Given the October index of industrial production (IIP) was a huge aberration, thanks largely to a change in the month Diwali was celebrated this year, it’s not surprising that November output contracted by 0.1%. Like all IIP data, the November data has its fair share of imponderables—after exhibiting unexplained high growth since November 2011, publishing contracted 22% in November 2012. But the industry sector growth—and that includes construction—seems to be on track for a 3%-plus growth in FY13. If that happens, though, it’s worth keeping in mind, that will still be much lower than the average of 7.9% in the last decade, and less than half the two-decade average of 6.9%. Capital goods, as can be seen from the order books of most producer firms, continued on its downward dive—it contracted 7.7% in November. Consumer goods seem to have stabilised a bit at a 1% growth in the month while non-durables slowed to a near-standstill at 0.3%.
Much of this, of course, is easily corroborated from other data. Passenger cars grew just 1% in April to November while commercial vehicles contracted 5.6%. Deposits growth in the fortnight ended December 28 grew at 11.1%, a lower growth than that seen in many years. Exports, similarly, continued to fall for the 8th straight month, though the rate of fall seems to have slowed—December exports fell just 1.9% yoy compared to a fall of 4.2% in November. That November's 0.1% contraction was on an unusually high growth of November 2011 suggests some bottoming out.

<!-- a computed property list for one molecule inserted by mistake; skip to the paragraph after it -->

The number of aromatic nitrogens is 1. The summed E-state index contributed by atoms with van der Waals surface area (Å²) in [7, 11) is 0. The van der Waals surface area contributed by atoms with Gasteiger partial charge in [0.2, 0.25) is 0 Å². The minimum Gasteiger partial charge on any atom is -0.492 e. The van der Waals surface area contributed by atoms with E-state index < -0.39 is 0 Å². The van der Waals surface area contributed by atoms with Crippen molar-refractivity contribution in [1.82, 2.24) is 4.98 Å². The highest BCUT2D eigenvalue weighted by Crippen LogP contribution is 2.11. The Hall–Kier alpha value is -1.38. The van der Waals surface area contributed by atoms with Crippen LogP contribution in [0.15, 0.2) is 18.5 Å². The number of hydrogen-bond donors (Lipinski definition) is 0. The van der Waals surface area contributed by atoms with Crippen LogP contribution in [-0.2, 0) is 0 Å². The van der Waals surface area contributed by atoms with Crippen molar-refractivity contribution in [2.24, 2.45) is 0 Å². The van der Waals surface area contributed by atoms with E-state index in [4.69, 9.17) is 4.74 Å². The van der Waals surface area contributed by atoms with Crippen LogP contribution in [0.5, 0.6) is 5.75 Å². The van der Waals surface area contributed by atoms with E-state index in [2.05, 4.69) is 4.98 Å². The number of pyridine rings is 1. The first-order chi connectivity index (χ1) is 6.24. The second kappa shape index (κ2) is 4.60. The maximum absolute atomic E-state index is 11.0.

Whether the sector will grow faster in FY14—4.4% according to Citibank and 5.4% according to Crisil—will, of course, largely depend on how the monsoons fare since new investments continue to fall while the number of stalled projects hasn’t stopped rising. Which means that, apart from FY14 industrial growth being half the 20-year average, it will essentially be a weak one, driven largely by consumption demand that, in turn, will be driven by a possible normal monsoon next year and a likely increase in government expenditure in the run up to elections. More important, unless the investment climate starts improving—NHAI taking its